I would like to pay tribute to Neil’s family for their commitment to his memory and his ideals and I’m sure Neil’s family would like to pay tribute to the people of Leafair and Greater Shantallow who have never forgotten Neil and what he stood for. As a revolutionary socialist Neil sided with the working class people, he was a working class lad and a volunteer who was not afraid to tackle injustice, eventually paying for his activism with his young life. Neil’s killing was carried out by an undercover British SAS soldier who had no business being in Ireland. He had no right to be here working for the Crown never mind having the right to take life in Ireland at the behest of his political masters who Neil had fought bravely to bring down.
For us in the IRSP there’s no point just turning up here and remembering Neil if you do nothing to further his political dream. Neil was a champion of the poor and the oppressed but he also fought for the Republic free from British interference.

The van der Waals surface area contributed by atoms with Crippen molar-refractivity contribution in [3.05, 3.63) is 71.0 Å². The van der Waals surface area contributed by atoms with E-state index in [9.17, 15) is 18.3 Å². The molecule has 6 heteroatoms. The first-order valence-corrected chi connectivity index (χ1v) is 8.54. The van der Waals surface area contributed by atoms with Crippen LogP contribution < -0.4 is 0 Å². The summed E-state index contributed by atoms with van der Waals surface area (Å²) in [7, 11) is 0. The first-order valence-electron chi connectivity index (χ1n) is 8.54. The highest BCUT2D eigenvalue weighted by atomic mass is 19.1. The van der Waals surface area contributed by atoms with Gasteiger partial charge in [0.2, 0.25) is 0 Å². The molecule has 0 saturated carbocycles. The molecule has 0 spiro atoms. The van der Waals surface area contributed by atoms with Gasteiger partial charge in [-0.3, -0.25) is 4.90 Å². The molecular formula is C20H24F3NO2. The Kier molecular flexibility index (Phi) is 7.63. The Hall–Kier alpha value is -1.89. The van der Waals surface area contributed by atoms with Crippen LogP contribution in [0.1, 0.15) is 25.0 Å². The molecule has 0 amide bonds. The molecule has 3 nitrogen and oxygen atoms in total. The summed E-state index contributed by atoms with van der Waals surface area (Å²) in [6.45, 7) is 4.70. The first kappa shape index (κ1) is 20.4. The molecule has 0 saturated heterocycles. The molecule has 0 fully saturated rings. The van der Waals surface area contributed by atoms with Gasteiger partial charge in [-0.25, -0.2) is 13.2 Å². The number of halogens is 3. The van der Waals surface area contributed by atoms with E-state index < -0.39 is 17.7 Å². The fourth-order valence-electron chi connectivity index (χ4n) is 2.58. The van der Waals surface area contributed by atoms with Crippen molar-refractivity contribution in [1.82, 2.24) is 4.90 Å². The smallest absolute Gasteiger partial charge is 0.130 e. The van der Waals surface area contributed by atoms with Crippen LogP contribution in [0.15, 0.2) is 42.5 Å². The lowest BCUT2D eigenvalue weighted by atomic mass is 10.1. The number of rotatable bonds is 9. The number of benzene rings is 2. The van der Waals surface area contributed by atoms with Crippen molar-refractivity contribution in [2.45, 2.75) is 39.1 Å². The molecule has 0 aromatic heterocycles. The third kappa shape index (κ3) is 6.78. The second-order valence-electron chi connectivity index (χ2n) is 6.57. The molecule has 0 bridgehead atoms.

If alive today I have no doubt that Neil would be standing in solidarity with those in Palestine who are currently under the most brutal assault from a truly evil Zionist Israeli regime in Gaza and the West Bank. 30,000 are now dead, half of them children. Israel is destroying every school, university, mosque, church, shopping center and housing blocks in a clear attempt at destroying the life, culture and social fabric of an entire people. They are systematically committing genocide in front of our eyes with the full support of the rotten and corrupt governments in Britain and the United States. Neil always understood colonialism and occupation and without fail sided with the oppressed. He would be urging his friends in Sinn Fein to persuade their leadership to stand with those in Palestine by refusing to attend the St Patrick’s day celebrations in the White House. It is truly shocking that any Irish Republican would be contemplating standing with Genocide Joe Biden at this time. We also urge the Sinn Fein leadership to show real and meaningful solidarity with the Palestinians by not attending this event. Their absence would have a much stronger impact and might actually provoke a pause for thought in the White House. It is clear that any Irish politician or famous personality who attends during this time will be staining their reputation for years to come.